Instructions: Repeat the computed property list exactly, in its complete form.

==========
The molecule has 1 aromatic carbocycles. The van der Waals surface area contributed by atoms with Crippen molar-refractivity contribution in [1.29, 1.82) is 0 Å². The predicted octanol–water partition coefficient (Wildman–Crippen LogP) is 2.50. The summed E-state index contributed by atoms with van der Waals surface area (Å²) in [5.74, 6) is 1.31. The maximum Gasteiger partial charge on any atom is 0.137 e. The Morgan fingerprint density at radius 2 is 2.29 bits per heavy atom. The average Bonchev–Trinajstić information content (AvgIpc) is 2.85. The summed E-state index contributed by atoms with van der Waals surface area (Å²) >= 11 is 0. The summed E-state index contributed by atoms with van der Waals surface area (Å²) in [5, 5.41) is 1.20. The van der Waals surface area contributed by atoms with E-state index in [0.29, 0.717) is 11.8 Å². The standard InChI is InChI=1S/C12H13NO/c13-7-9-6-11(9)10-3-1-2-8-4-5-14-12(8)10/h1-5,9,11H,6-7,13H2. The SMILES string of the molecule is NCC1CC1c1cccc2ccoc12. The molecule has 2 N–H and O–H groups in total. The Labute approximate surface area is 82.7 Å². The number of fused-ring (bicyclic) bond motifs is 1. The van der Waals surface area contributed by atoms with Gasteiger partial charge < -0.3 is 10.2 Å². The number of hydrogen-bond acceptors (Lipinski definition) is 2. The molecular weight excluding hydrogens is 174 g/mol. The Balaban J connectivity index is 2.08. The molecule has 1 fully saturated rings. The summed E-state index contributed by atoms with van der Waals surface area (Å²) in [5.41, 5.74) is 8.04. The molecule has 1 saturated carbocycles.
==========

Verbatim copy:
The molecule has 1 aromatic carbocycles. The van der Waals surface area contributed by atoms with Crippen molar-refractivity contribution in [1.29, 1.82) is 0 Å². The predicted octanol–water partition coefficient (Wildman–Crippen LogP) is 2.50. The summed E-state index contributed by atoms with van der Waals surface area (Å²) in [5.74, 6) is 1.31. The maximum Gasteiger partial charge on any atom is 0.137 e. The Morgan fingerprint density at radius 2 is 2.29 bits per heavy atom. The average Bonchev–Trinajstić information content (AvgIpc) is 2.85. The summed E-state index contributed by atoms with van der Waals surface area (Å²) >= 11 is 0. The summed E-state index contributed by atoms with van der Waals surface area (Å²) in [5, 5.41) is 1.20. The van der Waals surface area contributed by atoms with E-state index in [0.29, 0.717) is 11.8 Å². The standard InChI is InChI=1S/C12H13NO/c13-7-9-6-11(9)10-3-1-2-8-4-5-14-12(8)10/h1-5,9,11H,6-7,13H2. The SMILES string of the molecule is NCC1CC1c1cccc2ccoc12. The molecule has 2 N–H and O–H groups in total. The Labute approximate surface area is 82.7 Å². The number of fused-ring (bicyclic) bond motifs is 1. The van der Waals surface area contributed by atoms with Gasteiger partial charge < -0.3 is 10.2 Å². The number of hydrogen-bond acceptors (Lipinski definition) is 2. The molecular weight excluding hydrogens is 174 g/mol. The Balaban J connectivity index is 2.08. The molecule has 1 fully saturated rings. The summed E-state index contributed by atoms with van der Waals surface area (Å²) in [5.41, 5.74) is 8.04. The molecule has 1 saturated carbocycles.